In order to predict the effects of future atmospheric conditions on forest productivity, it is necessary to clarify the physiological responses of major forest tree species to high concentrations of ozone (O 3) and carbon dioxide (CO 2). Furthermore, intraspecific variation of these responses should also be examined in order to predict productivity gains through tree improvements in the future. We investigated intraspecific variation in growth and photosynthesis of Cryptomeria japonica D. Don, a major silviculture species in Japan, in response to elevated concentrations of O 3 (eO 3) and CO 2 (eCO 2), separately and in combination. Cuttings of C. japonica were grown and exposed to two levels of O 3 (ambient and twice-ambient levels) in combination with two levels of CO 2 (ambient and 550 μmol mol '1 in the daytime) for two growing seasons in a free-air CO 2 enrichment experiment. There was no obvious negative effect of eO 3 on growth or photosynthetic traits of the C. japonica clones, but a positive effect was observed for annual height increments in the first growing season. Dry mass production and the photosynthetic rate increased under eCO 2 conditions, while the maximum carboxylation rate decreased. Significant interaction effects of eO 3 and eCO 2 on growth and photosynthetic traits were not observed. Clonal effects on growth and photosynthetic traits were significant, but the interactions between clones and O 3 and/or CO 2 treatments were not. Spearman's rank correlation coefficients between growth traits under ambient conditions and for each treatment were significantly positive, implying that clonal ranking in growth abilities might not be affected by either eO 3 or eCO 2. The knowledge obtained from this study will be helpful for species selection in afforestation programs, to continue and to improve current programs involving this species, and to accurately predict the CO 2 fixation capacity of Japanese forests.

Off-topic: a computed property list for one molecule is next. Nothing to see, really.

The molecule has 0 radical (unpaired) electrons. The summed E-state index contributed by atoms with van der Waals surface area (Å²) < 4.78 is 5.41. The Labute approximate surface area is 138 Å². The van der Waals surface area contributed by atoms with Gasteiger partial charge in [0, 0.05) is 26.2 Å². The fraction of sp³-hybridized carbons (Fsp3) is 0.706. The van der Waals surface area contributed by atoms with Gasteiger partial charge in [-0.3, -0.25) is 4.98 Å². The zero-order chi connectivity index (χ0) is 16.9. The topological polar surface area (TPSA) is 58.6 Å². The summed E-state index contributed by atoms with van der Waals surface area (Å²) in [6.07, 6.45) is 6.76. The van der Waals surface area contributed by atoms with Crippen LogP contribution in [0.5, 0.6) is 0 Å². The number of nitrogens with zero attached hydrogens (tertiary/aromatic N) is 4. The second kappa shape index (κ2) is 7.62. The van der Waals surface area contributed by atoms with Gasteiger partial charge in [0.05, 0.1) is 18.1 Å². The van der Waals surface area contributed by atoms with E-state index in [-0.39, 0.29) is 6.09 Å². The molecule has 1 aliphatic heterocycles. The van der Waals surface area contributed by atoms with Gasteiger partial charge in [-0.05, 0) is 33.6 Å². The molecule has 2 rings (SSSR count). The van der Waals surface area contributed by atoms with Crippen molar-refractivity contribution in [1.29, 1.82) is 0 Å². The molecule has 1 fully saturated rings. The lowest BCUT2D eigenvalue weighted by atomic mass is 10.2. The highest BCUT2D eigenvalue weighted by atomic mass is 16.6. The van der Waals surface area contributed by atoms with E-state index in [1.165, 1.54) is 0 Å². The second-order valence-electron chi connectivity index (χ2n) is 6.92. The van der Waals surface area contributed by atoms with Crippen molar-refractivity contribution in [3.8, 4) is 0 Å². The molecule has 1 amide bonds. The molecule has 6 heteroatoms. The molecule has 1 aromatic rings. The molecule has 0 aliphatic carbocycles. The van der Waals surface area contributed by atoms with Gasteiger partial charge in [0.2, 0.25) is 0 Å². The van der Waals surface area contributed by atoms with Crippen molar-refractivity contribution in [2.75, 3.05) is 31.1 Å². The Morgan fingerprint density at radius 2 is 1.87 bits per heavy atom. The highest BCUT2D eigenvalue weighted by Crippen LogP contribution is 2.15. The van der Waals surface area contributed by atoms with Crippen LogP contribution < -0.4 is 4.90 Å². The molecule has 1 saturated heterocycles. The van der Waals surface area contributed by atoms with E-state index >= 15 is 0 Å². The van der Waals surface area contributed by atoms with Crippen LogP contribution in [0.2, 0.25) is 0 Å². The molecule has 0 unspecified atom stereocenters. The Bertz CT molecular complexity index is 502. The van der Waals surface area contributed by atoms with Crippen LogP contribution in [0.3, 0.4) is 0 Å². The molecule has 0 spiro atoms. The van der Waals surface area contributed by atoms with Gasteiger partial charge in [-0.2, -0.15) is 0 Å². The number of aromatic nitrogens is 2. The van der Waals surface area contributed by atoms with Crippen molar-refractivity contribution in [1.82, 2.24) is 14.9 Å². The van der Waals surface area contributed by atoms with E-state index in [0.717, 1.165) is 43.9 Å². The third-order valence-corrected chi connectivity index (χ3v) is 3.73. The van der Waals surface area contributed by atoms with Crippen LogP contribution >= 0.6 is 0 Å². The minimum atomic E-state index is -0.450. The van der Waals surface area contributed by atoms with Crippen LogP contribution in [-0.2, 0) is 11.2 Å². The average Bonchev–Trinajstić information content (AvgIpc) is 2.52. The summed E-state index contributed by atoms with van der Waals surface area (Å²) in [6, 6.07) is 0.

All Science Journal Classification (ASJC) codes
- Plant Science